Mackenzie’s BookShot will be titled 26 Degrees South and is set in Johannesburg, where she lives. A publication date has yet to be fixed.

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Imran Garda’s novel The Thunder That Roars wins the 2015 Olive Schreiner Prize for Prose

Imran Garda


The Thunder That RoarsImran Garda’s debut novel, The Thunder That Roars, has been announced as the joint winner of the prestigious Olive Schreiner Prize for Prose.

The prize is awarded annually by the English Academy of South Africa for a work of prose, poetry or drama.

Garda’s taut and thrilling novel draws on the author’s experience as a well-known international journalist and news anchor with Al Jazeera. The novel grapples with themes of migration and displacement and includes scenes from Lampedusa, a primary entry point to Europe for immigrants from Africa.

The Thunder That Roars was lauded by adjudicators as “South African literature [that] soars above the tortuous apartheid history and redefines globalisation. Through the perspective of Yusuf, the main character-focaliser and CNN journalist, the reader is taken on a tour of the decomposing effects of hegemonic institutions. The storyline is energised by a tantalising dramatic irony across different milieus … Like an anti-oxidant, the dramatic irony releases its energy, slowly and effectively, accumulating and resolving tension later in the story when Yusuf makes startling discoveries while on his search enterprise.”

The Thunder That Roars was longlisted for a 2014 Etisalat Prize, and film rights to the novel were optioned in 2015 by Tsitsi Dangarembga, well-known author of Nervous Conditions and founder and CEO of Nyerai Films.

Garda’s novel shares the 2015 Olive Schreiner Prize with Jill Nudelman’s Inheriting the Earth, published by the University of KwaZulu-Natal Press.

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The life of a man cast adrift: Like It Matters, the debut novel from David Cornwell

Like It MattersUmuzi is proud to present Like It Matters, the first novel from writer and musician David Cornwell:

When Ed meets Charlotte one golden afternoon, the 14 sleeping pills he’s painstakingly collected don’t matter anymore: this will be the moment he pulls things right, even though he can see Charlotte comes with a story of her own.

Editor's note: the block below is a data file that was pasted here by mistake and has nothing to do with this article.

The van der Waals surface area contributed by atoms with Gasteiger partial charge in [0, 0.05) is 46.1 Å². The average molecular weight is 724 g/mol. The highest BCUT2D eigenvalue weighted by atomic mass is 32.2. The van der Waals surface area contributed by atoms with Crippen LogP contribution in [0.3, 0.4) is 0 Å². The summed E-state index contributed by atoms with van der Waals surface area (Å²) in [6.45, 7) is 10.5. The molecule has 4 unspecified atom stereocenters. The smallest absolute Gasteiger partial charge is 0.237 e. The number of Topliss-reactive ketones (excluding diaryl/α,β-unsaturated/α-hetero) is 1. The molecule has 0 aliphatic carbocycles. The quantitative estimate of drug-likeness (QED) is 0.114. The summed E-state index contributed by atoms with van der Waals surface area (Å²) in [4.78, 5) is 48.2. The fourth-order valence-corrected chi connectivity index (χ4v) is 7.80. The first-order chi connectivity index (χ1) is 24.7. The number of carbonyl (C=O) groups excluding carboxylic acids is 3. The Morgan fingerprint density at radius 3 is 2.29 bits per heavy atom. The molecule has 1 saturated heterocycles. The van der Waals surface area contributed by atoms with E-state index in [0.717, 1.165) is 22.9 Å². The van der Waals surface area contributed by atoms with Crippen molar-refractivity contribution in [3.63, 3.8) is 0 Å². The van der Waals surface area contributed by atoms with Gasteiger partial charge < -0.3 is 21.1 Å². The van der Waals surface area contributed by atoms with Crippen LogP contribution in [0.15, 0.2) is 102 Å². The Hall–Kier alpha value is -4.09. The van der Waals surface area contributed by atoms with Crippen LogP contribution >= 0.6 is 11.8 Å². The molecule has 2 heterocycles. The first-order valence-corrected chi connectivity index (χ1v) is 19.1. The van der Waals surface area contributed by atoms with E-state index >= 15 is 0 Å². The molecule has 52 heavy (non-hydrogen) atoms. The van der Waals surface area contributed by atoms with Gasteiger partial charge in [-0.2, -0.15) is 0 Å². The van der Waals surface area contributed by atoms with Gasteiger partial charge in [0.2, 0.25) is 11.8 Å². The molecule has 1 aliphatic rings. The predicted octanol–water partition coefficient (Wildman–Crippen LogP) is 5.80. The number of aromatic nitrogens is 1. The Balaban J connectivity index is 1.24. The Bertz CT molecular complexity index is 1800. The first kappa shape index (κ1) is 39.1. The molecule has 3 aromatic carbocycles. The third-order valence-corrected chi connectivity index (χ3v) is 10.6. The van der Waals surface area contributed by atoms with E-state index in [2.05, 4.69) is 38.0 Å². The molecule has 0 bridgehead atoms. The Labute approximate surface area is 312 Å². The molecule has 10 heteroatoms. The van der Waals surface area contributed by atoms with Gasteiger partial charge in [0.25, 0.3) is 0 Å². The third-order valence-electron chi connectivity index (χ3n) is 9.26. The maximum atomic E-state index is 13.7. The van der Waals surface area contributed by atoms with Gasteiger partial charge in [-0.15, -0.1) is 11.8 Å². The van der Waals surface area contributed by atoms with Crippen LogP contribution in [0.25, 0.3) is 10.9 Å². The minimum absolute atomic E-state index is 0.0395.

They try to make a life in Muizenberg, but old habits die hard, and they become embroiled in a scheme that soon slips out of their control.

In Like It Matters, each line of text, each mark on the page, is meticulously crafted as the novel charts, with striking flair, the life of a man cast adrift.

See also: The local Fiction to look forward to in 2016 (Jan – June)
About the author

David Cornwell is a writer and musician. Born in Grahamstown, he currently lives in Cape Town, where he writes fiction, films and songs for his rock band Kraal. Cornwell’s writing has appeared in a number of publications, including the Mail & Guardian, Prufrock, Aerodrome, Jungle Jim, New Contrast, the Chiron Review and Quiddity International Literary Journal. Like It Matters is his first novel.

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Don’t miss the launch of Flame in the Snow: The Love Letters of Andre Brink and Ingrid Jonker at The Book Lounge

Invitation to the launch of Flame in the Snow

Flame in the Snow: The Love Letters of André Brink and Ingrid JonkerUmuzi and The Book Lounge invite you to the launch of Flame in the Snow: The Love Letters of André Brink and Ingrid Jonker.

Breyten Breytenbach will facilitate the conversation between Karina Brink, Simone Venter (Ingrid Jonker’s daughter), Francis Galloway and Karin Schimke.

The launch will take place on Wednesday, 16 March. Don’t miss it!

Event Details

  • Date: Wednesday, 16 March 2016
  • Time: 5:30 PM for 6:00 PM
  • Venue: The Book Lounge
    71 Roeland St
    Cape Town | Map
  • Facilitator: Breyten Breytenbach
  • Refreshments: Refreshments will be served
  • RSVP: The Book Lounge,, 021 462 2425